Ninth Circuit Upholds Sanctions Against Attorneys Who Ran Abusive Copyright Operation Over Downloaded Porn Movies

200px-US-CourtOfAppeals-9thCircuit-Seal.svgI have previously written about a large number of law firms on retainer to bring these actions and artists and companies that do little to limit them. The greatest problem is the success of this lobby in getting Congress and the Obama Administration to push through virtually any legislation that they demand — criminalizing violations, approving warrantless searches, and allowing for obscene awards. Every year it gets worse as companies claim ownership over common phrases and images — reinforced by these legal factory operations of bullying lawyers. We recently discussed the claim of Citigroup to ownership of “ThankYou.” Now in an all-too-rare ruling, The United States Court of Appeals for the Ninth Circuit has upheld an $81,000 sanction against three lawyers — John Steele, Paul Hansmeier and the late Paul Duffy — for being little more than legal trolls in harassing and threatening people into giving them money for downloading pornography. These three lawyers operated “Prenda law” which was little more than a disgraceful shakedown operation.

Here is how it worked. The lawyers set up shell companies that purchased copyrights to pornographic movies and waited for someone to download the film. Prenda Law or a local lawyer would then file a complaint against the “John Doe” downloader and use discovery to discover his or her identity. That person would then be hit with a demand for $4,000 or a lawsuit.

Otis_Wright_District_JudgeU.S. District Judge Otis Wright was livid at what he saw:

They’ve discovered the nexus of antiquated copyright laws, paralyzing social stigma, and unaffordable defense costs. And they exploit this anomaly by accusing individuals of illegally downloading a single pornographic video. Then they offer to settle—for a sum calculated to be just below the cost of a bare-bones defense. For these individuals, resistance is futile; most reluctantly pay rather than have their names associated with illegally downloading porn. So now, copyright laws originally designed to compensate starving artists allow starving attorneys in this electronic-media era to plunder the citizenry.

Wright actually referred the lawyers to criminal investigation for their abusive practices. He even referenced a common Star Trek line that “resistance is futile” to describe the threats and “fraud” of these lawyers.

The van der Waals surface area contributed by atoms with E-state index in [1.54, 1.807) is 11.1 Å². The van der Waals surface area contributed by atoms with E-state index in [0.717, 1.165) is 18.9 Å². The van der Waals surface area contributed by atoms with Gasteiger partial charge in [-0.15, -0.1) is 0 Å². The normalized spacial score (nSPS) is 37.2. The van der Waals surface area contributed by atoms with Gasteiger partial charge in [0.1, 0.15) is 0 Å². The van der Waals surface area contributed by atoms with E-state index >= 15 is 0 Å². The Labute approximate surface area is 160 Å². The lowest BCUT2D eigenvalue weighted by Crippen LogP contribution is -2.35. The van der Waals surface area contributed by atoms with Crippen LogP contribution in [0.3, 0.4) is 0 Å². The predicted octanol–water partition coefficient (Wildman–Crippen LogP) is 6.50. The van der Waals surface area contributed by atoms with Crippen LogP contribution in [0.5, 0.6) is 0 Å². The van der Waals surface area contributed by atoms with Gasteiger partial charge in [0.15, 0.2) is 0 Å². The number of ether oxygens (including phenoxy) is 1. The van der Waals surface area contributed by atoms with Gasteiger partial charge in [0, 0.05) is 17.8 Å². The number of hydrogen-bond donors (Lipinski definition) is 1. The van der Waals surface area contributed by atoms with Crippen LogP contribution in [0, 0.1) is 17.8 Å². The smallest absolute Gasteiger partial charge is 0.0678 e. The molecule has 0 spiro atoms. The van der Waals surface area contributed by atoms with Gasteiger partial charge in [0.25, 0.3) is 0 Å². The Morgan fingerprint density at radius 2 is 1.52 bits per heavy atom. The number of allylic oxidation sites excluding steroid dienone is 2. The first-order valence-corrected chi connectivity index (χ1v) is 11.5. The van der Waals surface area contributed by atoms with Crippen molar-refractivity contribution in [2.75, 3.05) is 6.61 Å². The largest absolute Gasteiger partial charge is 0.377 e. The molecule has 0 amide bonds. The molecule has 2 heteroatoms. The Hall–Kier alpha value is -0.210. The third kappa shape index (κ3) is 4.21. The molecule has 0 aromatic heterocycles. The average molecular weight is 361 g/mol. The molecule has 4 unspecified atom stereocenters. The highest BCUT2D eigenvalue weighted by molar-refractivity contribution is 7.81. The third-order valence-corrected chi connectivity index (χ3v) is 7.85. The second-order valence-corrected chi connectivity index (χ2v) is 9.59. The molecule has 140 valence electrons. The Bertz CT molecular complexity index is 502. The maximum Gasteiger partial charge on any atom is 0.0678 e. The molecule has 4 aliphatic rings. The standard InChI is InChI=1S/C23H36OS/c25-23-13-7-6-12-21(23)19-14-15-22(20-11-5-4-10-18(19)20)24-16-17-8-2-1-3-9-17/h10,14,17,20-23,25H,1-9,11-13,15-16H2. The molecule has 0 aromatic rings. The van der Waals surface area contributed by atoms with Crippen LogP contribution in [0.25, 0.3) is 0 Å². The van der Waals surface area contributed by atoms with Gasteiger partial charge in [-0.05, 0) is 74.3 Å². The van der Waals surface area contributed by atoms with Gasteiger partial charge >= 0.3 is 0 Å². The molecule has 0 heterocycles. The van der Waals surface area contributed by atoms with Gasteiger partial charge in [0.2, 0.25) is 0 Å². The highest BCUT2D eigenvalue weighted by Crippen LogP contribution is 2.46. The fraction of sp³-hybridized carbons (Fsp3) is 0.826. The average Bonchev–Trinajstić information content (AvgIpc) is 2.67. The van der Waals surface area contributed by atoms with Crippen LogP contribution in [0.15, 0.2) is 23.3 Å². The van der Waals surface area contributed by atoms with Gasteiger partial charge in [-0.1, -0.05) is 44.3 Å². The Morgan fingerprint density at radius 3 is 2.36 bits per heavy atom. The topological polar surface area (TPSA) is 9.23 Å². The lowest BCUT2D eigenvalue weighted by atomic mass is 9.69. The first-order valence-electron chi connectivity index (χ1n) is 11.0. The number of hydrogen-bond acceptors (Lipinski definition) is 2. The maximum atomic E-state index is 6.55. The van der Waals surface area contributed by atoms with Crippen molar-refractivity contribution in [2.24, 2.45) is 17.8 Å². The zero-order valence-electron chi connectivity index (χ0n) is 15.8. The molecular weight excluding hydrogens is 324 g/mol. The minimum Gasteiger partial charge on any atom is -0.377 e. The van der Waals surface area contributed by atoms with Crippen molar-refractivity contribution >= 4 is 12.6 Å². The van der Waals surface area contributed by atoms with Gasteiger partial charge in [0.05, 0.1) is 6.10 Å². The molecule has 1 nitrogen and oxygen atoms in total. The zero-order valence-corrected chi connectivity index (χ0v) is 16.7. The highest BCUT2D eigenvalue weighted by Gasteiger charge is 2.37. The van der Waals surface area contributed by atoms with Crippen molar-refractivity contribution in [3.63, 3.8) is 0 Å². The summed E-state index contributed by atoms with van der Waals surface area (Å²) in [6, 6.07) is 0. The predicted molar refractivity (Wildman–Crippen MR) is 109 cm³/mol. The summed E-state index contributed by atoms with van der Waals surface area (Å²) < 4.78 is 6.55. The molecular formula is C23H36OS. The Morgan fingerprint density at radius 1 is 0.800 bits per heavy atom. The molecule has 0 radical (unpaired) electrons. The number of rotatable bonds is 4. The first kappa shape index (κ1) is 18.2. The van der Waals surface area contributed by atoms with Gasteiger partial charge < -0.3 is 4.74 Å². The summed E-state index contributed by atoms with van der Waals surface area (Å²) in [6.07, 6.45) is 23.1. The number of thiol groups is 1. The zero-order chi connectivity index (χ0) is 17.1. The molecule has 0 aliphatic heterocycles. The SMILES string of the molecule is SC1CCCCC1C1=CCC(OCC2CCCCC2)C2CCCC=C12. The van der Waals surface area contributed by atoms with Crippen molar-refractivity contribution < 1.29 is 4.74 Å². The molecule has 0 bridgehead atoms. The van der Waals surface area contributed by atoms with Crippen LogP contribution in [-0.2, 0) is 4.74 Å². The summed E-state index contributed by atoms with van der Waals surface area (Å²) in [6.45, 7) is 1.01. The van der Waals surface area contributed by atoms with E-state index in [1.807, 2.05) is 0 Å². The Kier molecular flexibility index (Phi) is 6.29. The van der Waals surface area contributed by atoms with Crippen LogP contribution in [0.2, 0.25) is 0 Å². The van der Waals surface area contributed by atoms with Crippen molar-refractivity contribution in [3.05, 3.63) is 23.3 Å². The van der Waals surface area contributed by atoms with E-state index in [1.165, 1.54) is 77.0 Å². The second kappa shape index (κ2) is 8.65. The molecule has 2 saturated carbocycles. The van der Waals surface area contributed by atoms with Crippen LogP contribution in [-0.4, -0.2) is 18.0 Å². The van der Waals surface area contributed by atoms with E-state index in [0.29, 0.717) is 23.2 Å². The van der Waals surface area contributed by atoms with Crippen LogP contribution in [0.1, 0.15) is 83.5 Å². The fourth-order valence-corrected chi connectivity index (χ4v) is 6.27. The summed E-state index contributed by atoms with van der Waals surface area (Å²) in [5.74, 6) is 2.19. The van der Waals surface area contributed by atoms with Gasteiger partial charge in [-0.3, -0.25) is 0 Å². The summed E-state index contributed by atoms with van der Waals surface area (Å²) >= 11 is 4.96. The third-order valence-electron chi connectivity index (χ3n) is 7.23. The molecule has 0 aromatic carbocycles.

The Ninth Circuit agreed and found that Wright had “ample reason” for his sanctions as well as the need for attorneys fees: “Considering the magnitude of the Prenda Principals’ misdeeds, and the covert nature of their businesses, the district court did not abuse its discretion by increasing the bond amount. Without hope of receiving attorney’s fees for defending sanctions on appeal, Doe and other victims of abusive litigation would be left with no remedy. Doe would likely not defend the sanctions in appellate court, and thus would lose the only compensation—attorney’s fees at the district court level—that he was awarded.”

This is a reassuring opinion but it is a relatively rarity in this field. There are a growing number of bottom-feeding, predatory firms that bully and threaten average citizens for settlements for copyright and trademark violations. Clearly, neither the Obama Administration nor Congress will confront this powerful lobby. However, the bar can. What concerns me is the lack of any indication of a bar action against John Steele, Paul Hansmeier and Paul Duffy (before Duffy’s passing) but also those local lawyers who assisted them. We need to strip these types of lawyers of their licenses and crackdown on factory operations, which are little more than “smash and grab” litigators.

Here is the opinion: Prenda Decision

24 thoughts on “Ninth Circuit Upholds Sanctions Against Attorneys Who Ran Abusive Copyright Operation Over Downloaded Porn Movies”

  1. Karen,

    Just use google with this search query:

    aridog site:jonathanturley.org

    This will bring back any page with an Aridog comment.

    After you click on one of the returned results and the thread is opened in your browser then you can use your browsers search or find function to scroll through Aridog’s posts in that thread.

  2. Darren – his family would like to get to read his comments from the blog. I sent them the web address, but is there a way to send them a link to the posts that he commented on? I don’t know what’s possible with Word Press, or how difficult it would be.

  3. Sad news indeed Karen. Our condolences. And yes, the insight will be missed.

  4. I just found out the sad news that Aridog has passed away, after a battle with lymphoma. He had mentioned his health issues in some of his posts. He was a calm voice of reason when some of our emotions would get high, and in times like these, I really wish we had his contributions.

    His family and friends have indicated an interest in reading his comments on the blog.

    Aridog will be greatly missed, but I know he’s having a joyful reunion with his family, friends, and his beloved dogs in heaven.